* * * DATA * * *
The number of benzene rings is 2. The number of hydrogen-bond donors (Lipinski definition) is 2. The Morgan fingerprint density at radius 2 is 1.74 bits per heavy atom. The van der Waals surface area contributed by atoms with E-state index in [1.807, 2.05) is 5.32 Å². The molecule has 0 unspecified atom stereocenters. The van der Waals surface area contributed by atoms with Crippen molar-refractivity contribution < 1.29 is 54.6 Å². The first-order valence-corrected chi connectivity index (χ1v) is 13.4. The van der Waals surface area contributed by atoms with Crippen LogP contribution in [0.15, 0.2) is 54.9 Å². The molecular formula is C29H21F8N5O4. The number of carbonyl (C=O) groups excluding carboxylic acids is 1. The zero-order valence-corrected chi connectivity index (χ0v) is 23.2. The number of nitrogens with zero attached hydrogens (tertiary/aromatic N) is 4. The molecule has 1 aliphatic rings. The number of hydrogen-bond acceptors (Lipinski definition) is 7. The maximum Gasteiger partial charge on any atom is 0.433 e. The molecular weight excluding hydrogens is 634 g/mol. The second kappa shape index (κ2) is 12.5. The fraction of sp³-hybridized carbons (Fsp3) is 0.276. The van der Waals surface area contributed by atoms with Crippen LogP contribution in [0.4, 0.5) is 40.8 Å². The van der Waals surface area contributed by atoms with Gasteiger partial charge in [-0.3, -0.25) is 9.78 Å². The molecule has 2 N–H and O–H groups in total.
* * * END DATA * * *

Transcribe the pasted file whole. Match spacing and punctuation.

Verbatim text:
The number of benzene rings is 2. The number of hydrogen-bond donors (Lipinski definition) is 2. The Morgan fingerprint density at radius 2 is 1.74 bits per heavy atom. The van der Waals surface area contributed by atoms with E-state index in [1.807, 2.05) is 5.32 Å². The molecule has 0 unspecified atom stereocenters. The van der Waals surface area contributed by atoms with Crippen molar-refractivity contribution < 1.29 is 54.6 Å². The first-order valence-corrected chi connectivity index (χ1v) is 13.4. The van der Waals surface area contributed by atoms with Crippen LogP contribution in [0.15, 0.2) is 54.9 Å². The molecular formula is C29H21F8N5O4. The number of carbonyl (C=O) groups excluding carboxylic acids is 1. The zero-order valence-corrected chi connectivity index (χ0v) is 23.2. The number of nitrogens with zero attached hydrogens (tertiary/aromatic N) is 4. The molecule has 1 aliphatic rings. The number of hydrogen-bond acceptors (Lipinski definition) is 7. The maximum Gasteiger partial charge on any atom is 0.433 e. The molecular weight excluding hydrogens is 634 g/mol. The second kappa shape index (κ2) is 12.5. The fraction of sp³-hybridized carbons (Fsp3) is 0.276. The van der Waals surface area contributed by atoms with Crippen LogP contribution in [0.4, 0.5) is 40.8 Å². The van der Waals surface area contributed by atoms with Gasteiger partial charge in [-0.3, -0.25) is 9.78 Å². The molecule has 2 N–H and O–H groups in total.